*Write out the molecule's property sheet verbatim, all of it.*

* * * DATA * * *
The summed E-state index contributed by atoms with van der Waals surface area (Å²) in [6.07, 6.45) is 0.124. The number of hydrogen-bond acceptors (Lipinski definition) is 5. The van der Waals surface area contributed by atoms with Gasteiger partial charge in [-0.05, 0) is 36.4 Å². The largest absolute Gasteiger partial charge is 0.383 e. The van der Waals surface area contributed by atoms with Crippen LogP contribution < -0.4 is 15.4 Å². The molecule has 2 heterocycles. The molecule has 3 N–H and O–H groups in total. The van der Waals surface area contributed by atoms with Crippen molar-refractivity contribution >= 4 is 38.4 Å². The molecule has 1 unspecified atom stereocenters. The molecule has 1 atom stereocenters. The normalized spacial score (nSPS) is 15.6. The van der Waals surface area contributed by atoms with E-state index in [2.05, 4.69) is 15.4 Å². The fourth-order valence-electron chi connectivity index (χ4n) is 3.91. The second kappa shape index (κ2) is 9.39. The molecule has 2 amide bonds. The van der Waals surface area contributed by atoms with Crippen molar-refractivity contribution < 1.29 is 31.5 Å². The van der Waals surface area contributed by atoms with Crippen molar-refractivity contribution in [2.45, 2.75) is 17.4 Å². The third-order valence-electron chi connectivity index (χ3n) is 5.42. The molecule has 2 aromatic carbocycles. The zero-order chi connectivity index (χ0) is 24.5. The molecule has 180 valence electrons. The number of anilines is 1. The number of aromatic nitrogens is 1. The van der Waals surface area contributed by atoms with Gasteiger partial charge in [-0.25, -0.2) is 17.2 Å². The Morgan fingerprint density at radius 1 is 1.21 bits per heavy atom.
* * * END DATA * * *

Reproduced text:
The summed E-state index contributed by atoms with van der Waals surface area (Å²) in [6.07, 6.45) is 0.124. The number of hydrogen-bond acceptors (Lipinski definition) is 5. The van der Waals surface area contributed by atoms with Gasteiger partial charge in [-0.05, 0) is 36.4 Å². The largest absolute Gasteiger partial charge is 0.383 e. The van der Waals surface area contributed by atoms with Crippen LogP contribution < -0.4 is 15.4 Å². The molecule has 2 heterocycles. The molecule has 3 N–H and O–H groups in total. The van der Waals surface area contributed by atoms with Crippen molar-refractivity contribution >= 4 is 38.4 Å². The molecule has 1 unspecified atom stereocenters. The molecule has 1 atom stereocenters. The normalized spacial score (nSPS) is 15.6. The van der Waals surface area contributed by atoms with E-state index in [2.05, 4.69) is 15.4 Å². The fourth-order valence-electron chi connectivity index (χ4n) is 3.91. The second kappa shape index (κ2) is 9.39. The molecule has 2 amide bonds. The van der Waals surface area contributed by atoms with Crippen molar-refractivity contribution < 1.29 is 31.5 Å². The van der Waals surface area contributed by atoms with Crippen molar-refractivity contribution in [2.45, 2.75) is 17.4 Å². The third-order valence-electron chi connectivity index (χ3n) is 5.42. The molecule has 2 aromatic carbocycles. The zero-order chi connectivity index (χ0) is 24.5. The molecule has 180 valence electrons. The number of anilines is 1. The number of aromatic nitrogens is 1. The van der Waals surface area contributed by atoms with Gasteiger partial charge in [-0.25, -0.2) is 17.2 Å². The Morgan fingerprint density at radius 1 is 1.21 bits per heavy atom.